I was saddened when I heard it then, and it still saddens me today.

Foster parenting should never be about making some extra cash. We are talking about the life and welfare of a child, and that is about as serious a matter as you can imagine. My nieces do it right. They are foster parents because they love children. Sadly, that is not always the case.

No-Rent Kids, I am one of you. I understand. I do not have a magic pill that will make it all right for you. I wish I did, but all I have are a few observations, and I hope they have helped you. Do not allow your foster childhood to define who you are. Only you can do that, and a change can begin today if you want it to.

God bless you all!

2014 William D. Holland (aka billybuc)

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    • Janine Huldie profile image

      Janine Huldie 2 years ago from New York, New York

      Bill, thank you for always being so forth coming and telling like it is on this and so much more. My cousin was actually first a foster kid (baby) and then was adopted by my now 90 year old aunt. The speech he gave her 90th birthday brought me to tears and said so perfectly that he couldn't have asked and gotten a better mother. Sometimes, it all works out for the best and others not so much. Thanks for the reminder here about both ends of this coin. Have a wonderful Thursday now.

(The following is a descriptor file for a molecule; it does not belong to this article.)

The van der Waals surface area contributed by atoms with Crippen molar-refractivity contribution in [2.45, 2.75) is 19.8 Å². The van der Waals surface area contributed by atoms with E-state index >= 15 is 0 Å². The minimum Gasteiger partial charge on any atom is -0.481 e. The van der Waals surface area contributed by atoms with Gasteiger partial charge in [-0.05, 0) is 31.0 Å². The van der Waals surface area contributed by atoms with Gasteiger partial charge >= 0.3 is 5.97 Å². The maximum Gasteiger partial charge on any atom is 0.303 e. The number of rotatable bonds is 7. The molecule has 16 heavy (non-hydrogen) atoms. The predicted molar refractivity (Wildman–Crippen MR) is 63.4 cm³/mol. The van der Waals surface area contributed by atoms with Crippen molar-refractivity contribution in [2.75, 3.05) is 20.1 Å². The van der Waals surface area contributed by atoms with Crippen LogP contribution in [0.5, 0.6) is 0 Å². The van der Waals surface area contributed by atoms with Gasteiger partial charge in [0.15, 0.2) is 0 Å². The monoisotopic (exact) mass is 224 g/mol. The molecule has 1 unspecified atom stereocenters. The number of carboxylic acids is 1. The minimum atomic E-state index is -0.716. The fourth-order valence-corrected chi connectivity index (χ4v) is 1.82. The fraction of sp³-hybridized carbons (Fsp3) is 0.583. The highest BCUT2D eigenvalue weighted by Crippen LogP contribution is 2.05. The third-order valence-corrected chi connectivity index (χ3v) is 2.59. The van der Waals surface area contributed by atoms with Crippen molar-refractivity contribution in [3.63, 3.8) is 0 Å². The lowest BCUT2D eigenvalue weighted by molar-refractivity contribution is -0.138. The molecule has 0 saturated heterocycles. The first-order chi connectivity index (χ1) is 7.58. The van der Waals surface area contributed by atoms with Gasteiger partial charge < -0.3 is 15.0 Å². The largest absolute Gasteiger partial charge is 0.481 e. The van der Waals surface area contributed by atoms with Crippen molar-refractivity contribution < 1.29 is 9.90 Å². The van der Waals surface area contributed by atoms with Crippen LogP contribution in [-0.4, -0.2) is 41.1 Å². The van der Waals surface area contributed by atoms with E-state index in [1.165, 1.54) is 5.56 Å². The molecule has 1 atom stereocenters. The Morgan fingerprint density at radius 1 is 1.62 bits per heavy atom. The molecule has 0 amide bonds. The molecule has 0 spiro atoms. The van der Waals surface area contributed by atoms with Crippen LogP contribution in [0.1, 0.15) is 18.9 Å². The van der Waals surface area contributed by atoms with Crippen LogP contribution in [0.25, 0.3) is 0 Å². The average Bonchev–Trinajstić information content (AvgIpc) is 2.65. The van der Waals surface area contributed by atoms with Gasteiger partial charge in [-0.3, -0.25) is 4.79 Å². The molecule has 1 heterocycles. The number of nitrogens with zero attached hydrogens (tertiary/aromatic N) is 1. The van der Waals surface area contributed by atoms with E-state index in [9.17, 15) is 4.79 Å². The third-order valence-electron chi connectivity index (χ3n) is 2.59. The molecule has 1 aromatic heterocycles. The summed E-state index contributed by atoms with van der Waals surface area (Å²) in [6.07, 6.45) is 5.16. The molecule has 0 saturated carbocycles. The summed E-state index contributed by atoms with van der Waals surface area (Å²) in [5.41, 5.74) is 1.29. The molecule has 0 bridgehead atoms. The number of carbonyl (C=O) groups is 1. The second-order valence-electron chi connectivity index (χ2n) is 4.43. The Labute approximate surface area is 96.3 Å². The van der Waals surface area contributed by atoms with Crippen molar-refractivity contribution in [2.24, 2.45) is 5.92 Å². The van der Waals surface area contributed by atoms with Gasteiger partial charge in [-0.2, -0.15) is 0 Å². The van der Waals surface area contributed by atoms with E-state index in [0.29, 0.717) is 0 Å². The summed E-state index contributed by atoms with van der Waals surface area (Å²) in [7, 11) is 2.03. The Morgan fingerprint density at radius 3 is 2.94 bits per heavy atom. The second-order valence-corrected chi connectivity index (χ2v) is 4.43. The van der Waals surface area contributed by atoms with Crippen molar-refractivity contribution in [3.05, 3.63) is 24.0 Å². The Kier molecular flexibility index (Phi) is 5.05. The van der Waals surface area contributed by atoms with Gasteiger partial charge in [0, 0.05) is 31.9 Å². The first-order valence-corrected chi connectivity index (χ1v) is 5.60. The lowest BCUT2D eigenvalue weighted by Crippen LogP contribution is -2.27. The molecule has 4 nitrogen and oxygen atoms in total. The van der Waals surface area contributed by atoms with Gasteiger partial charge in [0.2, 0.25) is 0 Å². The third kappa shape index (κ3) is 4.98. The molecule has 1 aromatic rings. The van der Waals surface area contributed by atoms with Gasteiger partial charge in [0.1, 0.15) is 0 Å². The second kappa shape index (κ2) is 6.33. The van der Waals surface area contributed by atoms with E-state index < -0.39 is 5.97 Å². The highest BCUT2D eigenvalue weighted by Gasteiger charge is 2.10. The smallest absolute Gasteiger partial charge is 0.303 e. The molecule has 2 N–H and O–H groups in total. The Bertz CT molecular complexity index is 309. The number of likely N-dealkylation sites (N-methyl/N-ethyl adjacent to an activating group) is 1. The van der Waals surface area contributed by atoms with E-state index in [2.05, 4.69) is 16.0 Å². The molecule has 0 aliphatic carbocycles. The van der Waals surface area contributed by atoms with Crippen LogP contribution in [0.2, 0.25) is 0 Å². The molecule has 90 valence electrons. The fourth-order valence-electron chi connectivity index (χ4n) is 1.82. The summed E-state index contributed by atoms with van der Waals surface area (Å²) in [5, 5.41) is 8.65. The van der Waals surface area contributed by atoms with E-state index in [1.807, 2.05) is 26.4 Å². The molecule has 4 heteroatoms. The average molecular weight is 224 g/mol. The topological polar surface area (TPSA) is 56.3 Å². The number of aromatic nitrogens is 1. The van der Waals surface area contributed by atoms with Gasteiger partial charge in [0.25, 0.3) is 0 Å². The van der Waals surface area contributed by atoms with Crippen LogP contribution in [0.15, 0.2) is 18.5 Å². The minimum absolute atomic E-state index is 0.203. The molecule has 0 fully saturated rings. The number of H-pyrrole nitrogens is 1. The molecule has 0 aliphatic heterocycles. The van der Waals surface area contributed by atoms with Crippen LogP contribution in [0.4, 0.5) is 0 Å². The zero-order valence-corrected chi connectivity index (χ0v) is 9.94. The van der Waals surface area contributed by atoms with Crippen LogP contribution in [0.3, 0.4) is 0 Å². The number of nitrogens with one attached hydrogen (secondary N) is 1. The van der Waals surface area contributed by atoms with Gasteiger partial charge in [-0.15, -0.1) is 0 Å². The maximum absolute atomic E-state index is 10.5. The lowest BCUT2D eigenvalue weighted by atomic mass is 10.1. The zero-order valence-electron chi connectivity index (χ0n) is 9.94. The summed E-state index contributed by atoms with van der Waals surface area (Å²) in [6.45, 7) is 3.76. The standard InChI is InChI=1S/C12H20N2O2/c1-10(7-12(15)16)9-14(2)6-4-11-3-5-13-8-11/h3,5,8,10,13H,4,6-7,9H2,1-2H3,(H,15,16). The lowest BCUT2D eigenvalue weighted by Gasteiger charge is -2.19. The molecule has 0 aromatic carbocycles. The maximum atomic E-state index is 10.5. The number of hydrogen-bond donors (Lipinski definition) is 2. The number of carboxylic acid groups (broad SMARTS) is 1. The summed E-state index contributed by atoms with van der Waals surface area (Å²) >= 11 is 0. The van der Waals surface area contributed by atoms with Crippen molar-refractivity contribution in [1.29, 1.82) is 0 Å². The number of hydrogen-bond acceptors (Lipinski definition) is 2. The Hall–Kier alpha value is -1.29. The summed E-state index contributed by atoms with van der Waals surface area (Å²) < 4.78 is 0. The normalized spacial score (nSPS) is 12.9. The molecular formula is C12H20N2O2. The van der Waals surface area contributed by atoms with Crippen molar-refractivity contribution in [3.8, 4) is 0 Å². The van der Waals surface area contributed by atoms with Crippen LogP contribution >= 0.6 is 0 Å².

• billybuc profile image
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      Bill Holland 2 years ago from Olympia, WA

      Thank you Janine, and hooray for your cousin and aunt. I love the good stories of success and love. Enjoy your day my friend.

    • bravewarrior profile image

      Shauna L Bowling 2 years ago from Central Florida

      You know, I never understood why people would elect to be foster parents, then treat those kids so badly. I've heard horror stories. Then you shared with us what that foster parent said so long ago, that's it's a great way to make money. That's just plain sick. Children are not commodities. They are treasures who should be nurtured and loved.